On 30th May 2017, the Companies Act, 2017 (the Act), which replaces the 33-year-old Companies Ordinance, 1984, was assented to by the President of the Islamic Republic of Pakistan.
The most significant legal reforms to bring the company law in Pakistan at par with current international standards are set out below:
Borrowing Powers: part of memorandum
Pursuant to Section 30, the memorandum and articles of a company empower it to enter into any arrangement for obtaining loans, advances, finances or credit. Previously, the companies were not entitled to borrow money because their object clause did not contain any borrowing power.
Mandatory NTN for directors of company
Pursuant to Section 153 (h), a person will not be eligible for appointment as a director of a company unless he holds National Tax Number (NTN) as per provisions of the Income Tax Ordinance, 2001. On 8 June 2017, Circular No. 15/2017 was issued by the Securities and Exchange Commission of Pakistan (SECP), providing for general exemption for two years to all Small Sized Companies (SCCs) including Agriculture Promotion Companies from the requirement of NTN. To qualify for a company to be an SCC, its paid-up capital must not be greater than PKR 10 million; its turnover not exceeding PKR 100 million; and its number of employee should not be more than 250.
Attendance of general meeting through video link
The companies may allow one or more members to attend and participate in a general meeting through a video link. Previously, this wasn’t available to the shareholders.
Record of beneficial owners
Pursuant to Section 452 of the Act, every substantial shareholder or officer of a Pakistani company will have to report to his company any of his shareholding in a foreign company or body corporate. Subsequently, the company will have to report such information to the registrar along with annual return.
The Securities and Exchange Commission of Pakistan (SECP) will keep record of the beneficial ownership of the shareholders and officers in the Companies’ Global Register of Beneficial Owners and will provide copies of the records to the Federal Board of Revenue (FBR) or any other agency pursuant to Section 452 (8).
Anti-money laundering measures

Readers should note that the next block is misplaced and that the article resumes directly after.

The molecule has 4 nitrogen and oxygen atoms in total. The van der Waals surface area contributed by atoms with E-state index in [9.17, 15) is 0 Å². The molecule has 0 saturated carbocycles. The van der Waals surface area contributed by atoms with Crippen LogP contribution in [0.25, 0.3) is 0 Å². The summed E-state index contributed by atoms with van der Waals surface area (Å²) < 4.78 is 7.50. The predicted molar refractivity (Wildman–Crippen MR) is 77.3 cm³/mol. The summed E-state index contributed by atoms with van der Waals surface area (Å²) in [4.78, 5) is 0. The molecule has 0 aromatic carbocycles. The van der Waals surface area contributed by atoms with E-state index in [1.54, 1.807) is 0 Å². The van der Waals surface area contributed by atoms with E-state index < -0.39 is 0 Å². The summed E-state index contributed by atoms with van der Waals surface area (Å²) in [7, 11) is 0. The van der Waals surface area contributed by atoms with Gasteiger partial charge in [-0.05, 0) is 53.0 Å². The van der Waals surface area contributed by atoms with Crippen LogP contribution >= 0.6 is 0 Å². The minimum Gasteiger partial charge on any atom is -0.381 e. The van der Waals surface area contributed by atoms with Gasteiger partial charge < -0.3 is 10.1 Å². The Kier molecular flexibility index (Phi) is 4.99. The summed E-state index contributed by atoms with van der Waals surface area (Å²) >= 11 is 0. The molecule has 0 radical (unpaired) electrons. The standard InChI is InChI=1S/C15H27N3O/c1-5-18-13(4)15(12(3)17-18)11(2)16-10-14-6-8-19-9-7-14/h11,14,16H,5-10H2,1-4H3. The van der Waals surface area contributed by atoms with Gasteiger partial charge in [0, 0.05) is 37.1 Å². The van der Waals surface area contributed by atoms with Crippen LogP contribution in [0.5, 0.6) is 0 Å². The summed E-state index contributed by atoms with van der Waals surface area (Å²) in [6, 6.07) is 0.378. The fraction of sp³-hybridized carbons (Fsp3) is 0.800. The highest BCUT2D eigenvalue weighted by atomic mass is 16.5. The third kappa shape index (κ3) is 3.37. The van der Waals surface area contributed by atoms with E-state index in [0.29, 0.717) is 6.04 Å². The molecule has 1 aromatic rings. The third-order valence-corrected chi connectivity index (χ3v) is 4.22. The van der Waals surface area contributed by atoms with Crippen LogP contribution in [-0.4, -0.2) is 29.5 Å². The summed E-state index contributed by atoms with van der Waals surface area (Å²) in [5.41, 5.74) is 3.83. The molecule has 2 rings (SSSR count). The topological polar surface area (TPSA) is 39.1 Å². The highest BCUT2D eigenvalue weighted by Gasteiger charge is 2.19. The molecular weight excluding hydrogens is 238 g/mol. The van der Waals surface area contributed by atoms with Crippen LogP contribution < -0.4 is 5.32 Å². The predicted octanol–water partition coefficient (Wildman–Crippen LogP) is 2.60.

The officials of all companies will be bound to check commission of fraud, money-laundering, including predicated offences, under the Anti-Money Laundering Act, 2010 pursuant to Section 453. The SECP will conduct joint investigation in serious cases like fraud, pursuant to Section 258. The SECP may revoke the license of the companies registered with charitable and not-for-profit object, if found to be run and managed by persons involved in terrorist-financing or money-laundering pursuant to Section 42(5).
Regulation of real estate sector
All companies that launch any real estate projects and that invite advances from public for such projects will have to obtain approval and permission of the SECP at different stages of development of the projects, including: (a) before announcement of any real estate project; (b) before making any publication or advertisement of real estate projects; (c) before accepting any advances or deposits against any booking; (d) before inviting persons to purchase any land, apartment or building; and (e) before accepting a sum against purchase of the apartment, plot or building.
Shariah compliant companies
No company will be entitled to claim to be a Shariah compliant and no security, listed or unlisted, will be Shariah compliant unless it is authenticated by the SECP pursuant to Section 451. The companies will not be allowed to appoint or engage any person for Shariah compliance, Shariah advisory or Shariah audit unless that person meets the fit and proper criteria laid down by the SECP.
Pursuant to Section 424, any company that is already inactive or that has no significant accounting transaction, may apply to the registrar to obtain the formal status of an inactive company.
Dissolution of defunct companies
The Act provides an easy exit to a defunct company. On receiving application for dissolution from a defunct company, the registrar will dissolve that company by striking its name off the register of companies after 90 days of publication of notice in the Official Gazette, pursuant to Section 426.
Previously, mergers between two or more companies, de-mergers and approvals of scheme of arrangements were to be approved by the High Court. The schemes take a long time for approval due to overwork in the High Courts. Under the Act, no formal approval is required from the High Court or the SECP for mergers between holding company and its wholly-owned company and companies owned by the same person. The merger of two companies can be effected after approval from the board only. For other mergers, it is the SECP not the High Court that is the sanctioning authority for all mergers, de-mergers and schemes of arrangements.
Reporting of change in shareholding
All companies have to inform the SECP about any change of more than 25% in their shareholding, pursuant to Section 465.
Quota for disabled employees
It is mandatory for the large public interest companies to reserve 2% special quota for employment of disabled persons pursuant to Section 459. The Act also encourages public interest companies to have female representation on their board.
Dispute resolution through Mediation and Conciliation Panel
Under the Act, any company, its management or its members or its creditors may refer a dispute between them to the Mediation and Conciliation Panel set up by the SECP for resolution.
The Act provides three slabs of penalties for each day of default of non-compliance or non-filing: PKR 500, PKR 1,000 and PKR 500,000 with the aggregate penalty in each case of default stated to be a maximum of PKR 25,000, PKR 500,000 and PKR 1,000,000 pursuant to Section 479.